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Written by Anna Brones

October 3, 2012 at 06:00

For the Love of Cookbooks and Roots

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When I was home earlier this summer, I asked my mother for a recipe. She pulled out her worn 3-ring binder. This binder is blue, has yellowed pages falling out of it and has sat in the same place on the bookshelf for as long as I can remember. In it are recipes scratched in her handwriting of her earlier years, additions by her sisters, and almost four decades’ worth of recipe inspiration ripped from magazines.

My natural instinct when I need a recipe is to go to that online thing that starts with G. For my mother, it’s to go to her recipe shelf. If it’s not in the blue book then there has to be a recipe that can be improvised on elsewhere among the culinary titles. In fact, it was only recently that she called to tell me that she was wondering about a specific recipe and went to her computer herself to search around the internet for it (normally she calls me and has me cull the pages and select a few links, her personal search engine so to say).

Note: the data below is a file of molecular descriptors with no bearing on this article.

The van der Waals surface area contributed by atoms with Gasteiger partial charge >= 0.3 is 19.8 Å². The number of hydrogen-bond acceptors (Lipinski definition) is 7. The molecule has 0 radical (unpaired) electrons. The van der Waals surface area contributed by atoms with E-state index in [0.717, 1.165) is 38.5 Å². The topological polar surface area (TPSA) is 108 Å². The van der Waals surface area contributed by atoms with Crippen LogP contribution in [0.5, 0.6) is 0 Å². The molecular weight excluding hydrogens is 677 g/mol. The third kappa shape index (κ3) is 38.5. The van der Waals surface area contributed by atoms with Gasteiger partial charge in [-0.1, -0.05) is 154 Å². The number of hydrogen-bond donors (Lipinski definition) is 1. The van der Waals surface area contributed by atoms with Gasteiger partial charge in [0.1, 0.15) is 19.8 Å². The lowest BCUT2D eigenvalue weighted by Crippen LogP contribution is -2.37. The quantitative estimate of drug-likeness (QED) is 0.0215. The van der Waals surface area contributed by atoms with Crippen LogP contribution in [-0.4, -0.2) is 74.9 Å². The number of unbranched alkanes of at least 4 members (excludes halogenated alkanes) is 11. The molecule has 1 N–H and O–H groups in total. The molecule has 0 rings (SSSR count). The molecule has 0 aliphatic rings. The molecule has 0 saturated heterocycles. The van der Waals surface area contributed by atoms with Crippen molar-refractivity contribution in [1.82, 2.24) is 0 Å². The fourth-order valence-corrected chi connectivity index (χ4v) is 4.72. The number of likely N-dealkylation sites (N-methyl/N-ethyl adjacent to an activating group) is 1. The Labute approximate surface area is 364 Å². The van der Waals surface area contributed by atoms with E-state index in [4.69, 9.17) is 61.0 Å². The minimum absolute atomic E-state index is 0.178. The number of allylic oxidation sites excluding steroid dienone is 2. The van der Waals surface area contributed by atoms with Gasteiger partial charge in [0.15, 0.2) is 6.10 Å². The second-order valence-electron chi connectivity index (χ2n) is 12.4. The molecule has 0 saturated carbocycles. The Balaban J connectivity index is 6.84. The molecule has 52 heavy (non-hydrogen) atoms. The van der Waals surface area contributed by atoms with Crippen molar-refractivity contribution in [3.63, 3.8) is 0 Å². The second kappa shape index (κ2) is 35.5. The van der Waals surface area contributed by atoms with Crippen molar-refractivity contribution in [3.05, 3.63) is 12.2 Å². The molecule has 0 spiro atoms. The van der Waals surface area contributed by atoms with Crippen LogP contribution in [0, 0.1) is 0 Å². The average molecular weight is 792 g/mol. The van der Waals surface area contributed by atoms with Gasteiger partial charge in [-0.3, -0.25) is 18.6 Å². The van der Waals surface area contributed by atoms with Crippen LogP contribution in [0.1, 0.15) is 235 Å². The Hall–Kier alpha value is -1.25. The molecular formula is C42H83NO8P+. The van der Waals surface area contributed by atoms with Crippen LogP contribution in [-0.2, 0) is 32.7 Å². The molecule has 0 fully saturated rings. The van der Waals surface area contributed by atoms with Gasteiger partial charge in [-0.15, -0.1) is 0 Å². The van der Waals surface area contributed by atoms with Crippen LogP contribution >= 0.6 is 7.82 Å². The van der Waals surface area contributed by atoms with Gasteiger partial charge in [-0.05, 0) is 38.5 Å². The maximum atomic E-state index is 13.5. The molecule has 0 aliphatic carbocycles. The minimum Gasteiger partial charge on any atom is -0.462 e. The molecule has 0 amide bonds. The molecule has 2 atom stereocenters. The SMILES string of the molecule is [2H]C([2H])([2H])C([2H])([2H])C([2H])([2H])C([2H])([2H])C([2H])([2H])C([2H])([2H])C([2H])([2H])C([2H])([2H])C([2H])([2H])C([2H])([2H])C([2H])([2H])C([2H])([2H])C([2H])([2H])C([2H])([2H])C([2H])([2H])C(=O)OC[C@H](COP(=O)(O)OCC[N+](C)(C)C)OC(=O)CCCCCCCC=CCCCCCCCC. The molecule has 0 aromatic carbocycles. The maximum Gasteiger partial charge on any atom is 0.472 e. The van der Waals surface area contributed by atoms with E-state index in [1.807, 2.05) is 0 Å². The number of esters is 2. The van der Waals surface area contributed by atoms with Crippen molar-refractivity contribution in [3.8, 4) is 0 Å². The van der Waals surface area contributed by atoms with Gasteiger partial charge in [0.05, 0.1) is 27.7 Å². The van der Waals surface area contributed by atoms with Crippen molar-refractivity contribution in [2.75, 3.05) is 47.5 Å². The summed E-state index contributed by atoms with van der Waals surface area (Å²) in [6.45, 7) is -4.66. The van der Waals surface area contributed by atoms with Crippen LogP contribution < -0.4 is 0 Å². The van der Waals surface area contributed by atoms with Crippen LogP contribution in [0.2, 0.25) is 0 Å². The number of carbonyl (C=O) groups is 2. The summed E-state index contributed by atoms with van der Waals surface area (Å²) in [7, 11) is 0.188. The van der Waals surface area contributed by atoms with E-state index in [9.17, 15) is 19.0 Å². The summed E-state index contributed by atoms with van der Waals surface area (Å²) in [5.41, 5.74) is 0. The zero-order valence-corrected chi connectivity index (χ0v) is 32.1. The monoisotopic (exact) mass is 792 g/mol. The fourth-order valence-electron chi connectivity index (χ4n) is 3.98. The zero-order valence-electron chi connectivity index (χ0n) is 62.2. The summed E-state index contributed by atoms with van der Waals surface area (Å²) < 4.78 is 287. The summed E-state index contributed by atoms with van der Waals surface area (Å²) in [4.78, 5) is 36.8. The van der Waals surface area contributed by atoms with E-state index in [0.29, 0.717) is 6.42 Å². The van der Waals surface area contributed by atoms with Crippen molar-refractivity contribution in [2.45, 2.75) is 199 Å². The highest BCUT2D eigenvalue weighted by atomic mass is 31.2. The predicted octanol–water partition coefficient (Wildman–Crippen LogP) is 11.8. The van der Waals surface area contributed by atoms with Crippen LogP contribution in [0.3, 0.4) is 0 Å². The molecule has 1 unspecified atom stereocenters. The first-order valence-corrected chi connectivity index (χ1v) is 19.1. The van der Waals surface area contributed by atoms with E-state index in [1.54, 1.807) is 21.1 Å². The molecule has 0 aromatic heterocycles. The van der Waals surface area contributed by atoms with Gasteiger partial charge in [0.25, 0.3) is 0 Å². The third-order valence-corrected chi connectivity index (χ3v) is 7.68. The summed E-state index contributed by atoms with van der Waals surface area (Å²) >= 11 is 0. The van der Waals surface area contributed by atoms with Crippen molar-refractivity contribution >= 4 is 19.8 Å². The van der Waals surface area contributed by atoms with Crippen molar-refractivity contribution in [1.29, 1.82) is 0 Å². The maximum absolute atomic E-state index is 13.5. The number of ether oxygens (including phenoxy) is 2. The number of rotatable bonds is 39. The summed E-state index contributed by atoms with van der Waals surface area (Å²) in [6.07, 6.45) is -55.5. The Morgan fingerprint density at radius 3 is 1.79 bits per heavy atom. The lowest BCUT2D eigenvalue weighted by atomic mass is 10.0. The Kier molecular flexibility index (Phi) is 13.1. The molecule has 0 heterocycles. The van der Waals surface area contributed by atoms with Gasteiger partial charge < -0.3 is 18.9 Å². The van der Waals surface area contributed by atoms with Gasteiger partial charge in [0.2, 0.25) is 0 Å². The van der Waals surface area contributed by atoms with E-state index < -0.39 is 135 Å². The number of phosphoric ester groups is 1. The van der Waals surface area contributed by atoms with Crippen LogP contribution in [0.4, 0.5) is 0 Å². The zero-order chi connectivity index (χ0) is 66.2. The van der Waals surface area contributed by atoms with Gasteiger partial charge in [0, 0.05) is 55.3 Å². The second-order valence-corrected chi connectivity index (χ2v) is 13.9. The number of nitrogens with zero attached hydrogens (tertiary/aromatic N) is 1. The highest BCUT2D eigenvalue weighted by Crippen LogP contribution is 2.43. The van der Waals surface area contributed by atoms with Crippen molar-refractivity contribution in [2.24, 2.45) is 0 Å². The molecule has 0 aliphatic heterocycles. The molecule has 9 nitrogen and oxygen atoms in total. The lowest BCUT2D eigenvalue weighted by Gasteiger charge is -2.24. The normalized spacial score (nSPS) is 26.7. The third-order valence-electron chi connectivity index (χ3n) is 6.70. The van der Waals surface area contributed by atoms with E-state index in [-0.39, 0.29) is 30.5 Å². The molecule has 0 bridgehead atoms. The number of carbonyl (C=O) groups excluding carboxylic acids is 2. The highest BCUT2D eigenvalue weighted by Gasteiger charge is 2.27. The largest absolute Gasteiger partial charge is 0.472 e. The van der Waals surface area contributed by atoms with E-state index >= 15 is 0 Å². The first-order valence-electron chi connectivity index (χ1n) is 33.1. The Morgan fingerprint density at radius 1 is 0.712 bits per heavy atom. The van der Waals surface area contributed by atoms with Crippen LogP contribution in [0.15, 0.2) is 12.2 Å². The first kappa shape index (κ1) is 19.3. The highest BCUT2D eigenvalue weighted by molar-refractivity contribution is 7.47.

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Written by Anna Brones

September 26, 2012 at 08:45

Dirtbag Gourmet: Cooking for Your Date in the Great Outdoors

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It’s good when editors let you pitch the kind of articles that make you laugh. Which is why I am excited about my most recent post on the very respectable outdoor online magazine Adventure Journal, where I took a stab at the topic of food and love in the backcountry. It started as a conversation between friends on how to impress a date on a hike (“make your own trail mix!”) and resulted in this article:

If you can’t cook a decent meal in the backcountry, you’re destined for romantic failure. A way to anyone’s heart is often through his or her stomach, especially if you’re on the tail end of a grueling day outside. A peanut butter and jelly sandwich? Yeah, that will refuel the person you’re crushing on, but a homemade olive hummus wrap with sea salt? That might be the extra touch you need to turn adventure partner into your partner.